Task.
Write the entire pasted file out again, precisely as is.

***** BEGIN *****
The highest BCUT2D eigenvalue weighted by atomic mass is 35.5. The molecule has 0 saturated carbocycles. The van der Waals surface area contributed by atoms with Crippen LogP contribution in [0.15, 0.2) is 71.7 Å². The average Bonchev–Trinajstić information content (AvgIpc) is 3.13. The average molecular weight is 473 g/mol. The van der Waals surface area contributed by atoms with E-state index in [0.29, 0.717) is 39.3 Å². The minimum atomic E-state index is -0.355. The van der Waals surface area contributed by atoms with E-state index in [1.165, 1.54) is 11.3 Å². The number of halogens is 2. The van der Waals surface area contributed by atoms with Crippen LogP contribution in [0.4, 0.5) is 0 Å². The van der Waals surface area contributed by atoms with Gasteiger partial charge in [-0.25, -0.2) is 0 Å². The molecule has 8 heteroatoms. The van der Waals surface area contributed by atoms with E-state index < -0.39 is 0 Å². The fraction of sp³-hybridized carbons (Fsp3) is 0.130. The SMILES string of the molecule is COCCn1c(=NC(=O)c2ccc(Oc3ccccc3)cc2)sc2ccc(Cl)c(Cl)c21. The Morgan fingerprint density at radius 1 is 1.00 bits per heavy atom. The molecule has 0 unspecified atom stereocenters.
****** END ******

The highest BCUT2D eigenvalue weighted by atomic mass is 35.5. The molecule has 0 saturated carbocycles. The van der Waals surface area contributed by atoms with Crippen LogP contribution in [0.15, 0.2) is 71.7 Å². The average Bonchev–Trinajstić information content (AvgIpc) is 3.13. The average molecular weight is 473 g/mol. The van der Waals surface area contributed by atoms with E-state index in [0.29, 0.717) is 39.3 Å². The minimum atomic E-state index is -0.355. The van der Waals surface area contributed by atoms with E-state index in [1.165, 1.54) is 11.3 Å². The number of halogens is 2. The van der Waals surface area contributed by atoms with Crippen LogP contribution in [0.4, 0.5) is 0 Å². The van der Waals surface area contributed by atoms with Gasteiger partial charge in [-0.25, -0.2) is 0 Å². The molecule has 8 heteroatoms. The van der Waals surface area contributed by atoms with E-state index < -0.39 is 0 Å². The fraction of sp³-hybridized carbons (Fsp3) is 0.130. The SMILES string of the molecule is COCCn1c(=NC(=O)c2ccc(Oc3ccccc3)cc2)sc2ccc(Cl)c(Cl)c21. The Morgan fingerprint density at radius 1 is 1.00 bits per heavy atom. The molecule has 0 unspecified atom stereocenters.